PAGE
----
Kayfey” “Inprettyprint” & “Angry Goblin” presents Writing Multicultural…Part 2 posted at In Pretty Print – A Writing and Artist Life…Ongoing, saying, “When other writers mention difficulty in ‘seeing’ character, I see an ‘individual’ first. All other attributes, including physicality and ethnicity, comes second.”This is good advice regardless of a character’s ethnicity: Think of individuality, not type. Not bad advice for life, too.

Cathleen Bailey presents Sugar Cane Blues posted at Cathleen Bailey, saying, “In a discussion about tragedy, we may suddenly realize that heartbreak has no superlative.  Likewise, the Blues simply is.  This post gives an inside out view to the Blues.” In this fabulous post, we get a history and perspective of the blues from a lyrical standpoint, as well as a reading of the author’s own blues poem. Powerful.

Andrew Blackman presents The importance of staring out of the window posted at Andrew Blackman, saying, “I talk about the importance of daydreaming for the writing process, inspired by scientific research and an interview with Martin Amis.” Great stuff here. It’s always nice to compare and contrast writers’ writerly habits, and the author shares his here. Now, I also feel justified for my time spent daydreaming!

Catrina Barton presents Writer Tip Wednsdays – Writer’s Block posted at Kitty’s Inner Thoughts, saying, “Writer’s  Block is something all writers face eventually. Here are some helpful tips to either avoid it, or break through it.” These are great tips that go beyond some of the things you may have heard before on the subject.

Miranda Marquit presents Anonymous Sources – is it ethical to use them? posted at A Ghost Writers Blog, saying, “It’s possible to say almost anything about anyone, and not get ‘caught.’ However, even though the Internet seems to thrive on anonymous name-calling, if you want credibility, you need to watch out for using unnamed sources, especially if that source is name-calling.” The internet seems to provide an infinite amount of information at our fingertips, so this is a great reminder for all of us to use discretion in determining credible sources. Plus it’s encouraging to find that there are writers out there who still have journalistic standards!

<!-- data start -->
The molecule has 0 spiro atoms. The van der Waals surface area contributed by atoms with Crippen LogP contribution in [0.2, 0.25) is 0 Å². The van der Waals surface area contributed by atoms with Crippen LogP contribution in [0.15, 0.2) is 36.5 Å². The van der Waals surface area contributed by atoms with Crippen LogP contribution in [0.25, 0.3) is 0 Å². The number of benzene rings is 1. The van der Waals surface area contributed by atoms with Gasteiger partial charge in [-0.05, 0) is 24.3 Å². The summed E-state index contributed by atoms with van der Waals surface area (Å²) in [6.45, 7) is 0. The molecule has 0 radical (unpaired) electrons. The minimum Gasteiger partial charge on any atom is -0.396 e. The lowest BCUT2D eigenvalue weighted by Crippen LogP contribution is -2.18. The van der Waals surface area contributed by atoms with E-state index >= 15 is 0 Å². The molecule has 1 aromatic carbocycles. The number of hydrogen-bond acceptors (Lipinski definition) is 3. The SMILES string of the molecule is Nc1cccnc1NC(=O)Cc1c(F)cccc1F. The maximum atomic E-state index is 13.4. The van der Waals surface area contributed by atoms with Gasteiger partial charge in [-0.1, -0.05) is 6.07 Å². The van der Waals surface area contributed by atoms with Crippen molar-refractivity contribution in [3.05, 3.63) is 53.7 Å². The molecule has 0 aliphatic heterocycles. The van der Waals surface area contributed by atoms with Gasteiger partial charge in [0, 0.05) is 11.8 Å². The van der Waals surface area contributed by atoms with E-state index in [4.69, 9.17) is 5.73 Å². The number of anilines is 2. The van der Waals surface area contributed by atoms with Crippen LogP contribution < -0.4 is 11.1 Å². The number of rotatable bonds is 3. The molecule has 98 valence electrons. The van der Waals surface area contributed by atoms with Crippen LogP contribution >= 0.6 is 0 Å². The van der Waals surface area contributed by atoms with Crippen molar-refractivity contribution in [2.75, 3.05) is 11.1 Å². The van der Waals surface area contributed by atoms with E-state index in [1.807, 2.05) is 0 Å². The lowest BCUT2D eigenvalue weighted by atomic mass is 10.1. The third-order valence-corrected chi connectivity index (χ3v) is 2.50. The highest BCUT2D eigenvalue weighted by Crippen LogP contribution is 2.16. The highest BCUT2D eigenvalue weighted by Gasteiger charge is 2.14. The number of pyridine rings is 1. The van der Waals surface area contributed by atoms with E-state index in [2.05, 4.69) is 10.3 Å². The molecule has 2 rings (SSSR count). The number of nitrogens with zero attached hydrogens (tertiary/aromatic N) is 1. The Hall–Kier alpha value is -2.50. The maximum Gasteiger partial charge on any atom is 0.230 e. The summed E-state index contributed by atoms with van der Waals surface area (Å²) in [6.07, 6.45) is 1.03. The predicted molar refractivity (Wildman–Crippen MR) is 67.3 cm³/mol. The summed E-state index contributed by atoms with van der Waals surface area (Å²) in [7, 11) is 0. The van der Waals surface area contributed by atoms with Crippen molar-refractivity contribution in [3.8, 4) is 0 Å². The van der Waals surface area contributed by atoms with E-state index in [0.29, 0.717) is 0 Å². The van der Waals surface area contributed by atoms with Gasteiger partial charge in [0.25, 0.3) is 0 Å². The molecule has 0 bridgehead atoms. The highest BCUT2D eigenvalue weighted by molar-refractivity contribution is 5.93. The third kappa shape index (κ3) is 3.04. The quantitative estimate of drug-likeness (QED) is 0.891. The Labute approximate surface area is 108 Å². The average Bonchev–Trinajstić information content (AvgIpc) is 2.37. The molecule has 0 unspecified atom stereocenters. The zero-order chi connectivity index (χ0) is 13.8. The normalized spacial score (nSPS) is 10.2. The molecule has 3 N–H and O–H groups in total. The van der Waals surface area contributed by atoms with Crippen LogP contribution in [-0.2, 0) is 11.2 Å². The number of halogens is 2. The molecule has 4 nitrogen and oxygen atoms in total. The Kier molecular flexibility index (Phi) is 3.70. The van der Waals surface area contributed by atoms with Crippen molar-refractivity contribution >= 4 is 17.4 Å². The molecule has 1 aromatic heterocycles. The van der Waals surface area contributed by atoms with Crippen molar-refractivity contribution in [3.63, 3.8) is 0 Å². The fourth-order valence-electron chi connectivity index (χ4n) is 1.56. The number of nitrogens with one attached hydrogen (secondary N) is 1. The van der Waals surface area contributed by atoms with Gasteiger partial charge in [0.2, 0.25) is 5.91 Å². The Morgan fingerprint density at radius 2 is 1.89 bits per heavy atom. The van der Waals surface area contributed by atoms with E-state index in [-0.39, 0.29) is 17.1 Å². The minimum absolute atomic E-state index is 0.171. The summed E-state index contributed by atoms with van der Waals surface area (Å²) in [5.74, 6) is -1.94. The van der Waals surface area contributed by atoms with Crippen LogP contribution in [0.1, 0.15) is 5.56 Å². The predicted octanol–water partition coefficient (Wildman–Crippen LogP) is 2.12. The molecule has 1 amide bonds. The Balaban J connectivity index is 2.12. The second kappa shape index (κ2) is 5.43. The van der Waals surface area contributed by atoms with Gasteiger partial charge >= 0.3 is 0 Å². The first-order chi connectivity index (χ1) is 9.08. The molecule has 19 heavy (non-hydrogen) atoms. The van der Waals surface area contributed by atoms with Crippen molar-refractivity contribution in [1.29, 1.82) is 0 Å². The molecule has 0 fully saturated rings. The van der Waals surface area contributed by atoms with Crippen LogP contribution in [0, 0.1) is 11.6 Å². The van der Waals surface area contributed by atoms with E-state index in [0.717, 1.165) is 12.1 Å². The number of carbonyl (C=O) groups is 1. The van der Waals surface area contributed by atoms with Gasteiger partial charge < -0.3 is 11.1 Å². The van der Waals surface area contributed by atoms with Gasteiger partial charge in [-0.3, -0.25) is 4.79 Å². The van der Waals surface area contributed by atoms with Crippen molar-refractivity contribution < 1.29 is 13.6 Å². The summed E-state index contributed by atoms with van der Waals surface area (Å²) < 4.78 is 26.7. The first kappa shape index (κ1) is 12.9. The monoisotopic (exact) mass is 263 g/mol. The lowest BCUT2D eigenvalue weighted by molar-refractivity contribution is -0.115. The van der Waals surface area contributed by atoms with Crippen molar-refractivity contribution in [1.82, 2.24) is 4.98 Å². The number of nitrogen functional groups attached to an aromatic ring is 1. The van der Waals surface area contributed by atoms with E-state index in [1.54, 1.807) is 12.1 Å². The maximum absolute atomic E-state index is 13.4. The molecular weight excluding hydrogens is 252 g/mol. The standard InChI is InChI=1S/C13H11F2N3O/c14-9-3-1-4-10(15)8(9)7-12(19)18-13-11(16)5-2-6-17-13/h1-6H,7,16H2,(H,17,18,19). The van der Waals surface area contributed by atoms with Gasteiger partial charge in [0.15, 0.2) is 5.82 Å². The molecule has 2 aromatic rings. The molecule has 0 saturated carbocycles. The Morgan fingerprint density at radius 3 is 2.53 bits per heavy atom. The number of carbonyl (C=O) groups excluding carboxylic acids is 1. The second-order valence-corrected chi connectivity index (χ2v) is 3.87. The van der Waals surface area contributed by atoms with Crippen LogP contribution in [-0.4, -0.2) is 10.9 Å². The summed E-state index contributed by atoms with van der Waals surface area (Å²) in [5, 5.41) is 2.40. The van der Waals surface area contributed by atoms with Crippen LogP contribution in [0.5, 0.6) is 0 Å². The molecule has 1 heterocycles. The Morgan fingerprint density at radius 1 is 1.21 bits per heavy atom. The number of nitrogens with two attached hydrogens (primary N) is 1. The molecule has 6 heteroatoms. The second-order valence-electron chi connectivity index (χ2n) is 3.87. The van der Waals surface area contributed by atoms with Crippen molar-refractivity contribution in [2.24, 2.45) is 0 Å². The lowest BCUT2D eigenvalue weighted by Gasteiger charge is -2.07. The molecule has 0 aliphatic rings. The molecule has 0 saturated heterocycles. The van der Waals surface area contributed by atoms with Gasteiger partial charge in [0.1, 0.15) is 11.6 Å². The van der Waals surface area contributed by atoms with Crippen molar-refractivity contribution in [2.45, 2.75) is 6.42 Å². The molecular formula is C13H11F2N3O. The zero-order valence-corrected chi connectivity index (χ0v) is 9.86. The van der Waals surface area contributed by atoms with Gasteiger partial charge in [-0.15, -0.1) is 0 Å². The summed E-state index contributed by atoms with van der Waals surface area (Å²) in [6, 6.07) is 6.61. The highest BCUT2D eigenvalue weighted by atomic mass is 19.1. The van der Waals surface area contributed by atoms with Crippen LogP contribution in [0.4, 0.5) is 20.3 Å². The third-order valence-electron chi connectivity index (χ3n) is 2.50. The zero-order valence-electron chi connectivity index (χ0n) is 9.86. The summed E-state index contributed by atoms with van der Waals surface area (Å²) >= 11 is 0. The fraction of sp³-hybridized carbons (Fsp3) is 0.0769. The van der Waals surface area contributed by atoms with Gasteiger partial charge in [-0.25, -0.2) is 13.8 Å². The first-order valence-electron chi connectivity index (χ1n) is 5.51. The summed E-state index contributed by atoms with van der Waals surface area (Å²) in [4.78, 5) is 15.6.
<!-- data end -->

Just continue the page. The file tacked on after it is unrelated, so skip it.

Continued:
Jeff Reed presents Hispoetry – Bridgit Sullivan posted at Next Top Authors. An interesting look as a writer’s journey to publication of her second book and how her life experiences are reflected in her work.

Helen Labun Jordan presents VPR Commentary – Rules of Reading posted at Helen Labun Jordan, saying “This post is really two for the click of one. It presents a commentary I wrote on the ‘the new no man’s land between amateur and professional’ that’s been created by innovations that make today’s hobbyist tools equal to what was once only available to professionals. Self publishing is one example. At the same time, I wanted a more positive take on professional writing degrees than what the commentary provides, so the blog post considers some of the beautiful things learned about poetry in an MFA residency.” The commentary mentioned above is available by clicking the link at the end of the author’s post and offers an interesting perspective on self publishing. The direct link above offers some gems about writing from traditionally published writers.

Brandon Yawa presents Surviving a Failed Attempt at Writing a Blog posted at Yawa Pro, saying, “I wrote this blog to help writers in the moments they fail at writing.” Great advice here, namely that we can learn from our writings that are less than successful and that even, with time, find a way to make them better.

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searching faces looking for Delores
therefore the end of the carnival

Thanks for reading!

© Third Sunday Blog Carnival, 2012

8 thoughts on “Third Sunday Blog Carnival: Volume 1, No. 10

  1. Pingback: The importance of staring out of the window | Andrew Blackman

  2. Pingback: Third Sunday Blog Carnival: Volume 1, No. 9 « Third Sunday Blog Carnival

  3. Pingback: when she walks « Sweepy Jean Explores the (Webby) World

  4. This is really the fourth post, of yours I personally went through.
    However , I personally love this particular one,
    “Third Sunday Blog Carnival: Volume 1, No.
    10 | Third Sunday Blog Carnival” the best. All the best -Judson

  5. Pingback: I’m a ThirdSunday BC contributor! | The "Angry Goblin"